Imagine you’re training to run a marathon. A personal trainer has determined your exercise schedule, and a dietician has advised you on which foods to eat and which to avoid. You have the best pair of shoes on the market, a sweat-wicking running shirt, and a custom water bottle. After months of following a training and diet regime, you’re set up for success. Now, imagine you don’t have any of those things. Instead, you’ve been dropped off at the starting line wearing your street clothes and casual shoes. You don’t have any training under your belt, and you haven’t even been given a map of the course! What are the chances you’ll actually succeed? This analogy illustrates the distinct advantages and disadvantages certain people experience in the workplace. Some are simply setup for success far better than others, whether they realize it or not. And those advantages are often perpetuated by company leaders (again, whether they realize it or not).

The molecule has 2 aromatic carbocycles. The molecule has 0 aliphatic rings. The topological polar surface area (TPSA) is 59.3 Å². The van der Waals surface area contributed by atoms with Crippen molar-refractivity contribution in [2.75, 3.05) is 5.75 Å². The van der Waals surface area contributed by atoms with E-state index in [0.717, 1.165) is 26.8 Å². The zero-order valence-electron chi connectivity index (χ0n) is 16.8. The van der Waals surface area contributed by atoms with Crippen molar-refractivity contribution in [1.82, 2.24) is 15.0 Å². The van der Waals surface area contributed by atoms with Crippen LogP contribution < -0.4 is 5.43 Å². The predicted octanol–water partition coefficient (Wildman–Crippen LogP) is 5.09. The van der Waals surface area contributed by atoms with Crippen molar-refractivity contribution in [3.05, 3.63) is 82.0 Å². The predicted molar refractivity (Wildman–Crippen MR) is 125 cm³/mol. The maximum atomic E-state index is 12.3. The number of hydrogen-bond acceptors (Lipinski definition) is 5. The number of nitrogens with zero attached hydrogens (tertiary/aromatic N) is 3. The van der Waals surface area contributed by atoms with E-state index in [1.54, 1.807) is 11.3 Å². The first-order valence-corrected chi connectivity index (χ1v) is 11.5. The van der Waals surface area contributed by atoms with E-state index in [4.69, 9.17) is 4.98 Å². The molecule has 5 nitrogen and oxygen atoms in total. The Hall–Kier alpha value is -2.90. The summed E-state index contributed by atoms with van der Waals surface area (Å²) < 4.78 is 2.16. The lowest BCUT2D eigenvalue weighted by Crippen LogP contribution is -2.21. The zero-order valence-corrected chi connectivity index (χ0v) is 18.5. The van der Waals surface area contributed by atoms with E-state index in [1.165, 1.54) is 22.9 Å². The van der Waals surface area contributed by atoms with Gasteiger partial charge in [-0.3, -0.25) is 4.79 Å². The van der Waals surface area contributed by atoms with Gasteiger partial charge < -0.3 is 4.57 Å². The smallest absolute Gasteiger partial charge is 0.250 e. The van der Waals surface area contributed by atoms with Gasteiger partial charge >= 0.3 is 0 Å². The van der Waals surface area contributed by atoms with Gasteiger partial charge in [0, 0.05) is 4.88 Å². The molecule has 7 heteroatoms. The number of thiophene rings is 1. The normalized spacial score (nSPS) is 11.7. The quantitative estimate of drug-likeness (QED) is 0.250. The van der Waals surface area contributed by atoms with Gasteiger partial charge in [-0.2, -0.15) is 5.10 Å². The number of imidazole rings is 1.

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4 Ways to Effectively Lead a Multi-Generational Team

on Nov 3, 2022 9:00:00 AM By | Deanna Singh | 0 Comments | leadership Business Communication Teamwork